‘The contractors seem to have a casual attitude to punctuality. By and large they have no training and some of them are agency workers who are in the process of earning cash to fund other things like education etc. Quite a few of them work on other projects on their down time, and are breaking every working time directive there is. Because of the failings of our privatised DWNC, if colleagues are off sick, we do not know if they are going to be relieved by the contractors, or not at all. Last weekend we had the on call manager here for a night shift because Sodexo did not show.’

  • There appears to be confusion in the North Contract as to what Sodexo residential assistants can and can’t do on the contract. In the North West Division, the Sodexo staff are doing most AP duties and have log in access to HMPPS intranet systems, whereas in North East Division, management has produced a detailed schedule setting out what the private residential assistants can and can’t do. How can this disparity exist in relation to the contract which Sodexo signed?
  • The unions have placed on record a notice of serious and imminent danger to persons at work/in residence at the NPS undertakings that comprise approved premises in the North West Division as a result of:
    • Two agency workers working together at any one time at an approved premises
    • An agency worker working with a private residential assistant at any one time in an approved premises
  • In order for the NPS to comply with the Approved Premises Manual HMPPS must ensure that: ‘Under all arrangements, at least one member of staff on duty during daytime hours must be a keyworker or Offender Supervisor, and at least one in the evening and at weekends must be employed by the Probation Trust or Independent Management Committee and will be responsible for liaising with the duty manager in dealing with any immediate risks.  Staff for night duty must not be drawn solely from private security firms.’
  • This means that HMPPS is in breach of the AP Handbook if you continue to allow the staffing arrangements set out at a. and b. above, and also in breach of the Health and Safety Management Regulations.
  • NPS North West Division has tried to excuse the unauthorised use of two agency workers together on the same shift at an AP on the pretext that NPS has serious staff shortages in Approved Premises. This is no surprise, as NPS down-graded the AP residential worker role as a cost cutting measure! Rather than using expensive agency staff, the unions are calling for the residential worker job description to be re-evaluated.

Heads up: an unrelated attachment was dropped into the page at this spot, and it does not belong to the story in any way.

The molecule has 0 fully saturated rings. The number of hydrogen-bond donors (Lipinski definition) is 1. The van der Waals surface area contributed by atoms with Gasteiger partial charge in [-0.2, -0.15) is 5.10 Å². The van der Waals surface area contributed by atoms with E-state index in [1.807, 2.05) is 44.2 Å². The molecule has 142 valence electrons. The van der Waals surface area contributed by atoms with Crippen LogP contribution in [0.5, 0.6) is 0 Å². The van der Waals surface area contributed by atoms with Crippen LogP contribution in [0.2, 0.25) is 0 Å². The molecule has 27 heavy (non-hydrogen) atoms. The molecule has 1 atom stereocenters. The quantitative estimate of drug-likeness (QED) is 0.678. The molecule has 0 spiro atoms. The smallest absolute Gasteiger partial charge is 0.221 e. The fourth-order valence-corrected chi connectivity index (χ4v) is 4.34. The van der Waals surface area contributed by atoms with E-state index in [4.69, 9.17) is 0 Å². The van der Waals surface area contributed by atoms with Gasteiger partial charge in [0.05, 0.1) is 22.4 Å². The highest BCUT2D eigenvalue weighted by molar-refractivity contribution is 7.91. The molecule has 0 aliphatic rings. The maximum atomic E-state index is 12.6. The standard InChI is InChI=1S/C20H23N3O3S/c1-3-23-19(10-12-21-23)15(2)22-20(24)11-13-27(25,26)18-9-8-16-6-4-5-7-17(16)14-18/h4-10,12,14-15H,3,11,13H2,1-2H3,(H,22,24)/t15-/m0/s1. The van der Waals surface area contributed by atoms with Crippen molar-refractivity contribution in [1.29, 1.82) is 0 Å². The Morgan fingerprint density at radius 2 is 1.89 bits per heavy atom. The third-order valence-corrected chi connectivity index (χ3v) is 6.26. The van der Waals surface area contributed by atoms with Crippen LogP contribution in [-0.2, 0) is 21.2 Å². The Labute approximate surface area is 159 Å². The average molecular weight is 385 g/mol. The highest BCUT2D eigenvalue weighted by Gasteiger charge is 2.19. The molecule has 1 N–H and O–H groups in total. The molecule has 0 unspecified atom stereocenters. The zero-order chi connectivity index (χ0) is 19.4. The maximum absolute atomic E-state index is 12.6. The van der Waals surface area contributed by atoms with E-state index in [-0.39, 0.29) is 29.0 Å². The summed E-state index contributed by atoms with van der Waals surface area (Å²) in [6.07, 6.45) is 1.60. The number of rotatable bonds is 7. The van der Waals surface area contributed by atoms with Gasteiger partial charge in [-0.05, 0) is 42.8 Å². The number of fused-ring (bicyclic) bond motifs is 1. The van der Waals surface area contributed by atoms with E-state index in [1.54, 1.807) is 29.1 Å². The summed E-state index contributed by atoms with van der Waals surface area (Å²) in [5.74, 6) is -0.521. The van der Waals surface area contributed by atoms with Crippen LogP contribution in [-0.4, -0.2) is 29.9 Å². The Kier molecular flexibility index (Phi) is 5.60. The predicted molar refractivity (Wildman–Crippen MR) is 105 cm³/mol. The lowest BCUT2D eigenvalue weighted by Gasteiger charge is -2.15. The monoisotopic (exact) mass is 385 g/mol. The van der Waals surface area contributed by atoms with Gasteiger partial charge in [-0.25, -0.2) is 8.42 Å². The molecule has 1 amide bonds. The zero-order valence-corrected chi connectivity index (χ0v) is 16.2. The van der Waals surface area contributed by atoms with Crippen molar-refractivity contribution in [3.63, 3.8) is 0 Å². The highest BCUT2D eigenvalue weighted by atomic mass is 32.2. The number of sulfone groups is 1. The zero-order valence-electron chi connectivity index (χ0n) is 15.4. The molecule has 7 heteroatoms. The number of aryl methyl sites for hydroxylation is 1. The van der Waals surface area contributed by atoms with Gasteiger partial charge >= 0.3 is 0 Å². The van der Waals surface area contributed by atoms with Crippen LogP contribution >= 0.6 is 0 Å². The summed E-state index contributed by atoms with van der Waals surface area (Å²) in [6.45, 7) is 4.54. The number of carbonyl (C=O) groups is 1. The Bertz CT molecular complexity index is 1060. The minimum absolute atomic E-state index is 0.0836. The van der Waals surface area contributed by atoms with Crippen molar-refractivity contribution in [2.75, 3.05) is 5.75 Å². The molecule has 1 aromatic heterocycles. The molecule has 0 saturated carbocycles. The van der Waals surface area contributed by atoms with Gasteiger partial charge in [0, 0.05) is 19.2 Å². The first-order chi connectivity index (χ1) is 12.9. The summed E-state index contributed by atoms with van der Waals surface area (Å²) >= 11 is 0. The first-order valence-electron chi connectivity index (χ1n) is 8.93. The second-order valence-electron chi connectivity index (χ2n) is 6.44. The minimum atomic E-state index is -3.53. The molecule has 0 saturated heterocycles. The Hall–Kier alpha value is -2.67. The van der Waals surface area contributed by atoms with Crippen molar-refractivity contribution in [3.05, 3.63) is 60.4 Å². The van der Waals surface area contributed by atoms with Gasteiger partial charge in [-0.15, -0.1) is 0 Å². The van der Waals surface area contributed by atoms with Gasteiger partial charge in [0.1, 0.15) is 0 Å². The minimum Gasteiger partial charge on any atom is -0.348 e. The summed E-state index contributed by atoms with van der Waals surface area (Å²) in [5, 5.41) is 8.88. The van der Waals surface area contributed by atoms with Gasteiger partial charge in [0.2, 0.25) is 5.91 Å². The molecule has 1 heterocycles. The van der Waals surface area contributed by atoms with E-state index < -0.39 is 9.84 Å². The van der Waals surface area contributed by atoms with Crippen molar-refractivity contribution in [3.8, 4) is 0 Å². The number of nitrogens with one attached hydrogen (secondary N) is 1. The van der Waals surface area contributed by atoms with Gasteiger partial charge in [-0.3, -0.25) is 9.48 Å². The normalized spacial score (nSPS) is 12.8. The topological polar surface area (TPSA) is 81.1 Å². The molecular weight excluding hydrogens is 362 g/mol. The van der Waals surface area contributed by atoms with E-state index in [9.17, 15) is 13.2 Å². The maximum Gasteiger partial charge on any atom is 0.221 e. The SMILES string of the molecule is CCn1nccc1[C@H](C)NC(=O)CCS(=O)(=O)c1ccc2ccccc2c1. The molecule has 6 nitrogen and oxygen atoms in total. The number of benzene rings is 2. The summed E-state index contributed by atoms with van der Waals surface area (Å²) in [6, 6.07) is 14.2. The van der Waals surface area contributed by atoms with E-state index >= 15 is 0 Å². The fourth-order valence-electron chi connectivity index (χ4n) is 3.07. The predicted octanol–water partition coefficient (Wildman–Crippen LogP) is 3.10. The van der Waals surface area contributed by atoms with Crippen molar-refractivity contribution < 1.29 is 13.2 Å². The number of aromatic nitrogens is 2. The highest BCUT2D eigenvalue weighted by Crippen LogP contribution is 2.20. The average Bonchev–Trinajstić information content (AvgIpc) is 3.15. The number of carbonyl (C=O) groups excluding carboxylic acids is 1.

• Here is a description of the reported experience of one Sodexo employee in the North West Division:  (Name) was sent to the AP by Sodexo to do a night shadow shift last night.  He informed NPS staff that he received a telephone call at 3pm yesterday, he was doing a day shift somewhere else, and he was instructed to be at the AP for 8pm to do a night shadow shift at (Name of AP) and if he didn’t do it the job would be given to someone else.  Therefore, despite being up at work all day, he came and was up all night as well.

(Name) told NPS staff that, last night was his shadow shift, then he takes up permanent post and will do a further 4 night shifts starting tonight and he is now the new night security employee.  He was informed that the job he applied for entails watching cameras and patrolling a building.

(Name) has now gone home to go to bed and will return for a further shift tonight and the next 3 nights after.  NPS staff member said that somebody a male, who he suspects is quite high up at Sodexo rang up the AP in the middle of the night to see how things were going with (Name).  NPS employee said he passed the phone to (Name) and he had a conversation with the caller.  (Name) later informed us this morning that he didn't even know he was working for Sodexo until he received the phone call, as there was a different name on his time sheet, so he thought he was working for the company named on the time sheet.

Not surprisingly all of the above incidents have left our AP members feeling extremely vulnerable and angry at the failure of NPS to exercise its duty of care towards them, their residents and the communities which the APs serve. Our members are professionals who take their duties extremely seriously, and simply cannot understand why you have entered into a contract which has exposed them and their residents to danger and stress.

We will continue to monitor these contracts to ensure that you are complying with your legal duties as the employer and to expose on-going contract failures. We will also continue to campaign for these contracts to be returned as quickly as possible to the public sector.

When we expressed our concerns over this privatisation to the previous probation minister, Sam Gyimah, we were told that we were being ideological in our opposition. In reality it is your Department which has pursued an ideological commitment to privatise double waking night cover in approved premises against all the advice and entreaties from the staff who work in hostels. It is these staff, our members, who are picking up the pieces of your failed and failing initiative at the sharp end, and they are very angry.

Yours sincerely,                      

Ian Lawrence                           Ben Priestley                          

We have also written in similar terms to Sonia Crozier following her assurances as prefaced below about the DWNC contract.

 ‘As you know, the contract is now up and running. The providers have been providing consistent cover across the AP estate. We will continue to work with you during the implementation period and will seek to address any further concerns you may have.’

No I am not convinced either

Wednesdays Vigil for Justice

All that can get across to the MoJ HQ on Wednesday are welcome. Here are the details again: .

Meet outside the MoJ 102 Petty France Street Westminster 6:30 for 7:00

More news including some encouraging contact with members and the local Police and Crime Commissioners in the West Midlands in the next Blog post.

Blog type: 
General Secretary's Blog